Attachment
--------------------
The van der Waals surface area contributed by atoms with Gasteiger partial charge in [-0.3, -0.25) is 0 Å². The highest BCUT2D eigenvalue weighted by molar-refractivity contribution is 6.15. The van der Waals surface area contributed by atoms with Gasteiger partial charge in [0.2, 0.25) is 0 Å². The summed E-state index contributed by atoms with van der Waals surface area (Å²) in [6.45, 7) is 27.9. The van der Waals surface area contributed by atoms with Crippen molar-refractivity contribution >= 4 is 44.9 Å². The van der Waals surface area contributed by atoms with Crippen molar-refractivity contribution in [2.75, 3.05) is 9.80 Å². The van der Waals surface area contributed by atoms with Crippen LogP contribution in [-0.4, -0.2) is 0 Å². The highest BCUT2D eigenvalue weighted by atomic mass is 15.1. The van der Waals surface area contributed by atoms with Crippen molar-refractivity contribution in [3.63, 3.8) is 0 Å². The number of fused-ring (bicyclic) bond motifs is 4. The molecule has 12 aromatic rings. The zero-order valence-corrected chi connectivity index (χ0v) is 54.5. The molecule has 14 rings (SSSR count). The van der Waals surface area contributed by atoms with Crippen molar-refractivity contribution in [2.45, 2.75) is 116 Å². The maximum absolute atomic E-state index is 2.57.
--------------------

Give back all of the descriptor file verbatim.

The van der Waals surface area contributed by atoms with Gasteiger partial charge in [-0.3, -0.25) is 0 Å². The highest BCUT2D eigenvalue weighted by molar-refractivity contribution is 6.15. The van der Waals surface area contributed by atoms with Gasteiger partial charge in [0.2, 0.25) is 0 Å². The summed E-state index contributed by atoms with van der Waals surface area (Å²) in [6.45, 7) is 27.9. The van der Waals surface area contributed by atoms with Crippen molar-refractivity contribution >= 4 is 44.9 Å². The van der Waals surface area contributed by atoms with Crippen molar-refractivity contribution in [2.75, 3.05) is 9.80 Å². The van der Waals surface area contributed by atoms with Crippen LogP contribution in [-0.4, -0.2) is 0 Å². The highest BCUT2D eigenvalue weighted by atomic mass is 15.1. The van der Waals surface area contributed by atoms with Crippen molar-refractivity contribution in [3.63, 3.8) is 0 Å². The number of fused-ring (bicyclic) bond motifs is 4. The molecule has 12 aromatic rings. The zero-order valence-corrected chi connectivity index (χ0v) is 54.5. The molecule has 14 rings (SSSR count). The van der Waals surface area contributed by atoms with Crippen molar-refractivity contribution in [2.45, 2.75) is 116 Å². The maximum absolute atomic E-state index is 2.57.